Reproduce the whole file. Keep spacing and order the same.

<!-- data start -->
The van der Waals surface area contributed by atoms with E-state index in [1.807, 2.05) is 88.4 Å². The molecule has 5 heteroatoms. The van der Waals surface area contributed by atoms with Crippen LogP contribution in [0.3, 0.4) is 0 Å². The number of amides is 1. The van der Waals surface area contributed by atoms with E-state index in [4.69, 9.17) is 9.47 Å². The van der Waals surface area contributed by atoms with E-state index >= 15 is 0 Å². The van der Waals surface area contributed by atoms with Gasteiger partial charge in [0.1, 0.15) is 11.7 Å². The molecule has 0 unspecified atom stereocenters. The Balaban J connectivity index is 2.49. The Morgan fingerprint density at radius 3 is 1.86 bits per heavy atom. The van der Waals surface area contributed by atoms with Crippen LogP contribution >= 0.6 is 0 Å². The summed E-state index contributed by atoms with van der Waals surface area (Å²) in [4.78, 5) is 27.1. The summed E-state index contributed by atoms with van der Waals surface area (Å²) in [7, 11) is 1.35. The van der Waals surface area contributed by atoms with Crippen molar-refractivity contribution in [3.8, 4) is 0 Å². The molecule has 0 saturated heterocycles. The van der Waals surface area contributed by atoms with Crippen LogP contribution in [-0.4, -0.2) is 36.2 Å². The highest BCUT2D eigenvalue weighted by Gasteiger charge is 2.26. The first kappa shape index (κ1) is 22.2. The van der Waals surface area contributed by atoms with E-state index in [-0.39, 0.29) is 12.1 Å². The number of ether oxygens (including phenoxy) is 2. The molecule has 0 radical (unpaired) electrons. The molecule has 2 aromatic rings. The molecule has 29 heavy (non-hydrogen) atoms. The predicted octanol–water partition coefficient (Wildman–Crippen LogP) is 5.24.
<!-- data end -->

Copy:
The van der Waals surface area contributed by atoms with E-state index in [1.807, 2.05) is 88.4 Å². The molecule has 5 heteroatoms. The van der Waals surface area contributed by atoms with Crippen LogP contribution in [0.3, 0.4) is 0 Å². The number of amides is 1. The van der Waals surface area contributed by atoms with E-state index in [4.69, 9.17) is 9.47 Å². The van der Waals surface area contributed by atoms with E-state index >= 15 is 0 Å². The van der Waals surface area contributed by atoms with Gasteiger partial charge in [0.1, 0.15) is 11.7 Å². The molecule has 0 unspecified atom stereocenters. The Balaban J connectivity index is 2.49. The Morgan fingerprint density at radius 3 is 1.86 bits per heavy atom. The van der Waals surface area contributed by atoms with Crippen LogP contribution >= 0.6 is 0 Å². The summed E-state index contributed by atoms with van der Waals surface area (Å²) in [4.78, 5) is 27.1. The summed E-state index contributed by atoms with van der Waals surface area (Å²) in [7, 11) is 1.35. The van der Waals surface area contributed by atoms with Crippen molar-refractivity contribution in [3.8, 4) is 0 Å². The molecule has 0 saturated heterocycles. The van der Waals surface area contributed by atoms with Crippen LogP contribution in [-0.4, -0.2) is 36.2 Å². The highest BCUT2D eigenvalue weighted by Gasteiger charge is 2.26. The first kappa shape index (κ1) is 22.2. The van der Waals surface area contributed by atoms with E-state index in [-0.39, 0.29) is 12.1 Å². The number of ether oxygens (including phenoxy) is 2. The molecule has 0 radical (unpaired) electrons. The molecule has 2 aromatic rings. The molecule has 29 heavy (non-hydrogen) atoms. The predicted octanol–water partition coefficient (Wildman–Crippen LogP) is 5.24.